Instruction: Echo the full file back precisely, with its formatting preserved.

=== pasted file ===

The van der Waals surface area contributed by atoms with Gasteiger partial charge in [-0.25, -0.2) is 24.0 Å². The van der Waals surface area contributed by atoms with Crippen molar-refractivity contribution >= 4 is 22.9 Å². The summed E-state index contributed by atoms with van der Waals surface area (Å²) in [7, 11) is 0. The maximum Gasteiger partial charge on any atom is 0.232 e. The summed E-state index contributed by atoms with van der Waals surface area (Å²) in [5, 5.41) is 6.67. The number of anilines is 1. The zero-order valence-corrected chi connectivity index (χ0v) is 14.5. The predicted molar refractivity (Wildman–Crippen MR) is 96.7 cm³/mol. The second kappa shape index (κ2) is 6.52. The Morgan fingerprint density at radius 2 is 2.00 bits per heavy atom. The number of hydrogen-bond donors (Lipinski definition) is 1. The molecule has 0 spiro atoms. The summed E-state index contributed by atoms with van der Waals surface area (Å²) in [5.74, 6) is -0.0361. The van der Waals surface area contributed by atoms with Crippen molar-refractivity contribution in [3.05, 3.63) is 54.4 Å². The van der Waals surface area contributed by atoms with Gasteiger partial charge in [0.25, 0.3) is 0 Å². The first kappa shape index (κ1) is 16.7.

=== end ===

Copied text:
The van der Waals surface area contributed by atoms with Gasteiger partial charge in [-0.25, -0.2) is 24.0 Å². The van der Waals surface area contributed by atoms with Crippen molar-refractivity contribution >= 4 is 22.9 Å². The summed E-state index contributed by atoms with van der Waals surface area (Å²) in [7, 11) is 0. The maximum Gasteiger partial charge on any atom is 0.232 e. The summed E-state index contributed by atoms with van der Waals surface area (Å²) in [5, 5.41) is 6.67. The number of anilines is 1. The zero-order valence-corrected chi connectivity index (χ0v) is 14.5. The predicted molar refractivity (Wildman–Crippen MR) is 96.7 cm³/mol. The second kappa shape index (κ2) is 6.52. The Morgan fingerprint density at radius 2 is 2.00 bits per heavy atom. The number of hydrogen-bond donors (Lipinski definition) is 1. The molecule has 0 spiro atoms. The summed E-state index contributed by atoms with van der Waals surface area (Å²) in [5.74, 6) is -0.0361. The van der Waals surface area contributed by atoms with Crippen molar-refractivity contribution in [3.05, 3.63) is 54.4 Å². The van der Waals surface area contributed by atoms with Gasteiger partial charge in [0.25, 0.3) is 0 Å². The first kappa shape index (κ1) is 16.7.